"At that point it did seem dodgy," Clarke said.
Furthermore, a DNA test revealed that Bella was not the breed she was sold as.
Clarke said: "She was sold to me as a Cocker Spaniel crossed with a Jack Russell, and was meant to be under 10kg. But she just kept growing."
The results revealed that the puppy was a Springer Spaniel crossed with a Whippet.
While Bella is now healthy, Clarke has concerns about where the litter was raised.
"It is possible they were bred in a farm somewhere and then put into that flat for sale," Clarke admits.
Behavioural problems among lockdown puppies
Hannah Greeno, dog trainer and founder of Canine Needs, warns that widespread behavioural problems are set to add to the issues created by the pandemic puppy boom.
"The obvious problem is separation anxiety and separation related behaviours," she told Yahoo News UK. "Dogs have got so used to having people at home all the time that when they start going back to work thats going to be a huge shift."
Separation anxiety often involved whining, digging, barking and damaging items around the house, and can have a deep impact on owners' lives, Greeno says.
"Before lockdown that was the only problem that people have ever really called me in tears about.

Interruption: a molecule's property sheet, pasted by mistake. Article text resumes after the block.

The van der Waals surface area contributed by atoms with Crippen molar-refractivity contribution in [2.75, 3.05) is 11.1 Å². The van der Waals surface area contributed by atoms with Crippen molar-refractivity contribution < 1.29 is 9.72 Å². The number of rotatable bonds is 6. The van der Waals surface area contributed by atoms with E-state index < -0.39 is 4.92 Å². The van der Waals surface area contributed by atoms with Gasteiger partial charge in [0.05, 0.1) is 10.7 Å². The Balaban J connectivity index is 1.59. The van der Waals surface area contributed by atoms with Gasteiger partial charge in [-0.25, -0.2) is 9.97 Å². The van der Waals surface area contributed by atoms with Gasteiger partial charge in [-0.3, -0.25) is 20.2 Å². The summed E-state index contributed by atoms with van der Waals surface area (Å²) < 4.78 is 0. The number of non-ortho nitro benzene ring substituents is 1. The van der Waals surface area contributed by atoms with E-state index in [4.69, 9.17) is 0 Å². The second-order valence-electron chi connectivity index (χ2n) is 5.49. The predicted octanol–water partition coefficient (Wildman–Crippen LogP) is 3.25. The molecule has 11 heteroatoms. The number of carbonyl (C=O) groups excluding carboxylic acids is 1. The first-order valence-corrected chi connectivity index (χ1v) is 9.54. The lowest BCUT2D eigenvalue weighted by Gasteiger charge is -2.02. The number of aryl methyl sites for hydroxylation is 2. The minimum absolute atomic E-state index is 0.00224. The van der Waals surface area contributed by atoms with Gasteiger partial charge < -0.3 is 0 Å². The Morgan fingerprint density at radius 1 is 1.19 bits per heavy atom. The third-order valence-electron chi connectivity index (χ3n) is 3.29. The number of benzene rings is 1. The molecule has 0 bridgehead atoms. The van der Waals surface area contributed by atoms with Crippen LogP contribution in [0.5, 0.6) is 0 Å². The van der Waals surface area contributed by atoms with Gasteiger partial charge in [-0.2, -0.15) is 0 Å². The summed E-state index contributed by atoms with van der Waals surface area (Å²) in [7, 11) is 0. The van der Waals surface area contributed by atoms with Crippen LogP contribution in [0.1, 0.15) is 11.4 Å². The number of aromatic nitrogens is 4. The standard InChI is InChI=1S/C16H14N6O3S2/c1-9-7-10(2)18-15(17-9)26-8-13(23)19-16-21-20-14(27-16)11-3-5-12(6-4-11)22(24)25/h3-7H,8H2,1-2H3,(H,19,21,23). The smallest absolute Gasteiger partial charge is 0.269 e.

"You can't leave the house and the neighbours complain, and especially built up places like London which is where we're based."
Limited supply has also seen a rise in people buying unsuitable dogs, particularly in cities, she adds.
"There has been a surge in people getting puppies, but it's the wrong sorts of puppies.
"So people getting things like husky crosses in the middle of London, which don't really work as a dog for most people. They're very demanding and need a lot.
"People don't seem to be researching properly what the best dog for them would be.
Greeno advises would-be owners to wait until prices have come down before going ahead with a purchase.
"If we start paying £3,000 for a puppy, where does it go from there?" she says. "Prices won't come back down if people are willing to pay it. They'll only go up, which encourages worse breeders, and the good breeders will stop because they don't like the way it's going.
"You could just be left with bad breeders, and if you exaggerate that even more you could end up with essentially dogs being banned.
"If all the dogs are badly behaved, and they all have to stay on the lead, then every dog loses its privileges in the city and nobody can walk dogs any more. It's not too much of a stretch to see how that might happen."